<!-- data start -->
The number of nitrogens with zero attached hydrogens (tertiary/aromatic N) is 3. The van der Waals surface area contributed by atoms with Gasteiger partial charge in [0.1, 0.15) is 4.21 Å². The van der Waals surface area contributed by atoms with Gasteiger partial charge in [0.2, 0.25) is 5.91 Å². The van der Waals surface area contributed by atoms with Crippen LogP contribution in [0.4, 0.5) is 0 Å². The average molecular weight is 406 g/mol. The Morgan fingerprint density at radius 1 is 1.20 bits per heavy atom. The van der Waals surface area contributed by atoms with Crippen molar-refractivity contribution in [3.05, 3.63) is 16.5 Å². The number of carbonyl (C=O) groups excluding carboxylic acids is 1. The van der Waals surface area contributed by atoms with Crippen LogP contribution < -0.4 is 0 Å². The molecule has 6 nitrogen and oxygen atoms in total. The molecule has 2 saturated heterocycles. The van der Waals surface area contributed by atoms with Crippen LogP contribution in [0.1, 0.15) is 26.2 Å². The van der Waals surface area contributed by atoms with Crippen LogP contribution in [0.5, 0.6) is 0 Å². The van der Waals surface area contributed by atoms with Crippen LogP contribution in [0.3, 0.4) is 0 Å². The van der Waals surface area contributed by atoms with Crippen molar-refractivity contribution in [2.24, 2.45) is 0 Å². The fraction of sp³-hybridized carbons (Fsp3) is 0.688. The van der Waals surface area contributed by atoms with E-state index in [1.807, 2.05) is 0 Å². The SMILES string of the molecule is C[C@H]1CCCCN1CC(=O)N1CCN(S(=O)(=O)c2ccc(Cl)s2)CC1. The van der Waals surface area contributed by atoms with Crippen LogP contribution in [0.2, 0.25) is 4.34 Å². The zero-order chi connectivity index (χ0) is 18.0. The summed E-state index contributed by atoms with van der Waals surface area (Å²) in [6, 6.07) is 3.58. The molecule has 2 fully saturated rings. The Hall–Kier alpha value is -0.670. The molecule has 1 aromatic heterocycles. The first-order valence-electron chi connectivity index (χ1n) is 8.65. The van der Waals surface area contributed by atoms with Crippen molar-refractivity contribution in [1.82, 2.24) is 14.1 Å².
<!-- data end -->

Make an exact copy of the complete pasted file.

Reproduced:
The number of nitrogens with zero attached hydrogens (tertiary/aromatic N) is 3. The van der Waals surface area contributed by atoms with Gasteiger partial charge in [0.1, 0.15) is 4.21 Å². The van der Waals surface area contributed by atoms with Gasteiger partial charge in [0.2, 0.25) is 5.91 Å². The van der Waals surface area contributed by atoms with Crippen LogP contribution in [0.4, 0.5) is 0 Å². The average molecular weight is 406 g/mol. The Morgan fingerprint density at radius 1 is 1.20 bits per heavy atom. The van der Waals surface area contributed by atoms with Crippen molar-refractivity contribution in [3.05, 3.63) is 16.5 Å². The number of carbonyl (C=O) groups excluding carboxylic acids is 1. The van der Waals surface area contributed by atoms with Crippen LogP contribution < -0.4 is 0 Å². The molecule has 6 nitrogen and oxygen atoms in total. The molecule has 2 saturated heterocycles. The van der Waals surface area contributed by atoms with Crippen LogP contribution in [0.1, 0.15) is 26.2 Å². The van der Waals surface area contributed by atoms with Crippen LogP contribution in [0.5, 0.6) is 0 Å². The van der Waals surface area contributed by atoms with Crippen LogP contribution in [0.3, 0.4) is 0 Å². The van der Waals surface area contributed by atoms with Crippen molar-refractivity contribution in [2.24, 2.45) is 0 Å². The fraction of sp³-hybridized carbons (Fsp3) is 0.688. The van der Waals surface area contributed by atoms with E-state index in [1.807, 2.05) is 0 Å². The SMILES string of the molecule is C[C@H]1CCCCN1CC(=O)N1CCN(S(=O)(=O)c2ccc(Cl)s2)CC1. The van der Waals surface area contributed by atoms with Crippen LogP contribution in [0.2, 0.25) is 4.34 Å². The zero-order chi connectivity index (χ0) is 18.0. The summed E-state index contributed by atoms with van der Waals surface area (Å²) in [6, 6.07) is 3.58. The molecule has 2 fully saturated rings. The Hall–Kier alpha value is -0.670. The molecule has 1 aromatic heterocycles. The first-order valence-electron chi connectivity index (χ1n) is 8.65. The van der Waals surface area contributed by atoms with Crippen molar-refractivity contribution in [1.82, 2.24) is 14.1 Å².